If you are deep sea fishing, and a marlin comes flying into your boat, does that mean you also went fly fishing?
Just a question to ponder about. I know that the art of fly fishing refers to the technique that is used and not that the fish are actually flying, but it’s not everyday that you get the opportunity to drop in some fishing puns (actually, I probably could do it everyday, there are a lot of fish/fishing videos out there).
Try and put yourself in the shoes of these three fisherman as they had a marlin on the line and were doing their best to reel it in. Catching a big ol’ marlin is really every fisherman and fisherwoman’s dream, and these guys were so close they could probably taste it (I’ve been told they make for great poke).
As you’ll be able see, once the trophy fish was hooked, it was no walk in the park for these guys out on the ocean. The marlin was giving it all that it could to break free, and the men in the boat were fighting equally as hard to bring the fish into the boat.
I like to think that during the battle to bring it in, one of the guys said something like:
“Man, if we could just get this thing into the boat.”
And in a perfect world, the marlin somehow heard that (and understood English) and responded with a snarky:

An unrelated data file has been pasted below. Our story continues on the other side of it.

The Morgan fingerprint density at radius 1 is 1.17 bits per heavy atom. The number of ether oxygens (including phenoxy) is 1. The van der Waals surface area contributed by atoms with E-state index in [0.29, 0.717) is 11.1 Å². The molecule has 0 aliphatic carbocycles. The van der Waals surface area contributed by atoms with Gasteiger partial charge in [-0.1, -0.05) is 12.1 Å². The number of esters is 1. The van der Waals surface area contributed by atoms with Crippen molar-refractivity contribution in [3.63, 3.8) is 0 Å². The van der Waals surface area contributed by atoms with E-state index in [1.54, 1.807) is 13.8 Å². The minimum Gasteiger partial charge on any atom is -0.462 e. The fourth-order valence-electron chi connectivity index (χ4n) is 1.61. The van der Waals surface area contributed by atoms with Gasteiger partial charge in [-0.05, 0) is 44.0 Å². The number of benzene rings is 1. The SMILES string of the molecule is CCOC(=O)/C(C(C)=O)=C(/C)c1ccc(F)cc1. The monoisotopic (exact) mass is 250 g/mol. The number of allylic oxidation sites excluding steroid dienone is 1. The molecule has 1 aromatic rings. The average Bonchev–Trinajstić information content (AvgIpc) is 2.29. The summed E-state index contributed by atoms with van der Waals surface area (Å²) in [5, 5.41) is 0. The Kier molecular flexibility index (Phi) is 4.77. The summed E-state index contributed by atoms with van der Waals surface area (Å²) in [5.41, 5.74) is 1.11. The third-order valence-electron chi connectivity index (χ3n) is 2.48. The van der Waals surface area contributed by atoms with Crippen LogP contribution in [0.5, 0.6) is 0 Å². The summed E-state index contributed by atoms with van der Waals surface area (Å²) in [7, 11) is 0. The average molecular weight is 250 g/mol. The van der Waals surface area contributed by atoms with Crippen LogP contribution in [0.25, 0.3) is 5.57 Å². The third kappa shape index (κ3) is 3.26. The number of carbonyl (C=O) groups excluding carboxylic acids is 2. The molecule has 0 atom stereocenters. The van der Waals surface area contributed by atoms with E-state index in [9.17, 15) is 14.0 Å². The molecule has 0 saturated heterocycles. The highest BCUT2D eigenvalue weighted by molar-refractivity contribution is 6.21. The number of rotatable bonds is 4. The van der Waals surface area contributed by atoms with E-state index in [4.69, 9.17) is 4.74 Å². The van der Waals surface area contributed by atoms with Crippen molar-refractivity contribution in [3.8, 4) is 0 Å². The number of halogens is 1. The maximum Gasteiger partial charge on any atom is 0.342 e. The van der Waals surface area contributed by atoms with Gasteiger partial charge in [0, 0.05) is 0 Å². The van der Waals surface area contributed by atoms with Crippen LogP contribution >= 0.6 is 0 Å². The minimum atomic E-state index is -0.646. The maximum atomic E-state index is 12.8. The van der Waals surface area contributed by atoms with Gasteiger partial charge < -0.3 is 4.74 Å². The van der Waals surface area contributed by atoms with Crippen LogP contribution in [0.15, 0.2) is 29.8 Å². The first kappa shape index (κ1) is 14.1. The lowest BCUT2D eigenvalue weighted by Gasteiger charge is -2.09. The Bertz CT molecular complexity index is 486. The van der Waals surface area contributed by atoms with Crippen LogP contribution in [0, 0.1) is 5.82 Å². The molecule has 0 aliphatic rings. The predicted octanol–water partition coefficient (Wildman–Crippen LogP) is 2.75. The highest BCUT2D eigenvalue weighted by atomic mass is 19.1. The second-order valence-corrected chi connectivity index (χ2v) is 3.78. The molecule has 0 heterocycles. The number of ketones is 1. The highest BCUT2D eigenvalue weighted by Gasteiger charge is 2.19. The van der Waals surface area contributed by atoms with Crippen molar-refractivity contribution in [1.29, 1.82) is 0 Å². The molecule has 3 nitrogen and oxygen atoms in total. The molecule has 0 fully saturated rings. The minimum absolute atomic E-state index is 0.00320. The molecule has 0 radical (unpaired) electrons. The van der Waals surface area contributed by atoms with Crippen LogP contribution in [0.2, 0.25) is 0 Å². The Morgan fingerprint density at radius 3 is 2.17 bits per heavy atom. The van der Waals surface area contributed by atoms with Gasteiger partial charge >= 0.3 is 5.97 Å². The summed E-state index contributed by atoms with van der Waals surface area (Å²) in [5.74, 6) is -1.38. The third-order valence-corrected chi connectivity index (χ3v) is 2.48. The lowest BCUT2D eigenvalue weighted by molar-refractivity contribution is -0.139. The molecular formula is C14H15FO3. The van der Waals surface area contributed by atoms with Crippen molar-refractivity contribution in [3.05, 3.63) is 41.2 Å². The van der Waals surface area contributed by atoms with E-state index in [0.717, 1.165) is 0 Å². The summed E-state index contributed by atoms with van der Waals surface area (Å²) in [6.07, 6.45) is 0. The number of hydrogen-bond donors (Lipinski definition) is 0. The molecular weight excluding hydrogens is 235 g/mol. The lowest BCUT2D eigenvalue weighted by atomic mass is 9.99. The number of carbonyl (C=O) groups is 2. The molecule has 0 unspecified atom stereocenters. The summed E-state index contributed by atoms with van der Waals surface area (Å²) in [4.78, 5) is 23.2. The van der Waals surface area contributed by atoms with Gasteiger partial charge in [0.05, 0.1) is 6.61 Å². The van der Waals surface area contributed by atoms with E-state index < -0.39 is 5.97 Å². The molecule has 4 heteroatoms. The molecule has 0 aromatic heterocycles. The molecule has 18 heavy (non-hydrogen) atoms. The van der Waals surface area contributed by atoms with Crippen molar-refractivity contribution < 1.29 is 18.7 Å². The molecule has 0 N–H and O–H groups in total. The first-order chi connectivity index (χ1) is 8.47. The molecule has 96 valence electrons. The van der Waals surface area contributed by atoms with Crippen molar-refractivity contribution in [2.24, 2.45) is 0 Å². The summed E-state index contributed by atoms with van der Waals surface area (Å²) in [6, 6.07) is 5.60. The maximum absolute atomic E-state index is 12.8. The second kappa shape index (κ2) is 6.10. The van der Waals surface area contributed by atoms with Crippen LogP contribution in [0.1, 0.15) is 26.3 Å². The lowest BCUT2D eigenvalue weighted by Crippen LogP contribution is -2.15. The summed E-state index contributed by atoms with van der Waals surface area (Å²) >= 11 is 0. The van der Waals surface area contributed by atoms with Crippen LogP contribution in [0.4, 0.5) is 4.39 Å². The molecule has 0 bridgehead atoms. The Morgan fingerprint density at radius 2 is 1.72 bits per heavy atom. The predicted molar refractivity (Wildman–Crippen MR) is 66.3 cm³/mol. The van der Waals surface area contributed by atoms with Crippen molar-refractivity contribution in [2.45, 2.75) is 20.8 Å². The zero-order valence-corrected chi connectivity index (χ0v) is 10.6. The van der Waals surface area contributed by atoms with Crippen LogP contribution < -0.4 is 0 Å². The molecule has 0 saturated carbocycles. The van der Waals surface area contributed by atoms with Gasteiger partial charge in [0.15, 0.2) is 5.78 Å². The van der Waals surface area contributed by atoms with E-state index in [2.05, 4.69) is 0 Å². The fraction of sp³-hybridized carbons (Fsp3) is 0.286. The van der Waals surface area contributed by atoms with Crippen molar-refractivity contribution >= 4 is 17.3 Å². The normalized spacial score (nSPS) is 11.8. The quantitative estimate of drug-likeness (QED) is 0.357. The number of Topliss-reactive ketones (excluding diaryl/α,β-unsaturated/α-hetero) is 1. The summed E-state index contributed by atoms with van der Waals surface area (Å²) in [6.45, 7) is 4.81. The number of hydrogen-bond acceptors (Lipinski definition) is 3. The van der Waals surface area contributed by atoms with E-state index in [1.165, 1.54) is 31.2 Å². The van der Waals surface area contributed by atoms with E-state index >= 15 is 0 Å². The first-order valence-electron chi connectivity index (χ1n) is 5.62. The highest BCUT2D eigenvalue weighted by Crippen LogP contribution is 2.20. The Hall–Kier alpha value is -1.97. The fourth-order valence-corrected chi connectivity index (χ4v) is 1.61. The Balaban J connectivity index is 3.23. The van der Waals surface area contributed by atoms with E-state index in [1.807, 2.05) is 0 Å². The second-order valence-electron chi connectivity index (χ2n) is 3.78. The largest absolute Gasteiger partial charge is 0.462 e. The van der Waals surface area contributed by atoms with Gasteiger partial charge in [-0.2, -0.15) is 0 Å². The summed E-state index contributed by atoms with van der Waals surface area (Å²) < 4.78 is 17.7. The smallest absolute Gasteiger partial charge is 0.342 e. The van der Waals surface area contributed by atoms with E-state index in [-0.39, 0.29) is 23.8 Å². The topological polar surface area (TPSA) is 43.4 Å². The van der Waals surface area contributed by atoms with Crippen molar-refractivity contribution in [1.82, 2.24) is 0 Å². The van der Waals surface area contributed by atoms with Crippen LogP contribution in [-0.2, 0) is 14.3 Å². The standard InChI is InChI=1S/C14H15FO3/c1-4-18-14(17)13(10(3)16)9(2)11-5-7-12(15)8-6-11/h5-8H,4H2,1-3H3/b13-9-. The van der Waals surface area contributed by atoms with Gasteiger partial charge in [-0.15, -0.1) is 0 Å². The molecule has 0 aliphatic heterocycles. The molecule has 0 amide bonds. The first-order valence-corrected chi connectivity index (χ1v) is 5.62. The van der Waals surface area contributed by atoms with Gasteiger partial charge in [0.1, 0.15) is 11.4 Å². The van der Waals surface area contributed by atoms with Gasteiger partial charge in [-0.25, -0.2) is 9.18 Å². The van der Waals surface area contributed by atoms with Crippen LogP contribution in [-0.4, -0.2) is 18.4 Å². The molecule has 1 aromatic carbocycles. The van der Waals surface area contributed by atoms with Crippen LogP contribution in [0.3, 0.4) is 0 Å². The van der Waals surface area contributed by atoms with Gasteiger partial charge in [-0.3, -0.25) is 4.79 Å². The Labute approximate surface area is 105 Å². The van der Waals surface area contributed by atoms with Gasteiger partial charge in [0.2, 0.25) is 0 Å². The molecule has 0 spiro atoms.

“Oh yeah? I’ll show you getting into the boat.”
That’s a stretch, I know, but with how things went down, it’s not out of the realm of possibilities. The marlin was fighting the line from side to side, and then all of the sudden, it decided to go full send forwards and into the back of the boat.
You probably already know that marlins have a very long, sword like bill, so it is on the short list of fish you would prefer not to have catapulting in your direction. Thankfully, none of the fishermen in the video were impaled by the marlin’s sharp snout, but once it landed in the boat, one of the men decided he’d be safer going overboard.
Whether it was accidental or intentional, the man went bumbling and stumbling off the back of boat as the hooked marlin flopped around on the deck. It was a classic case of the “hunter being hunted,” though it appears that eventually the group of fishermen were able to get back on the boat, and claim the feisty marlin as their own.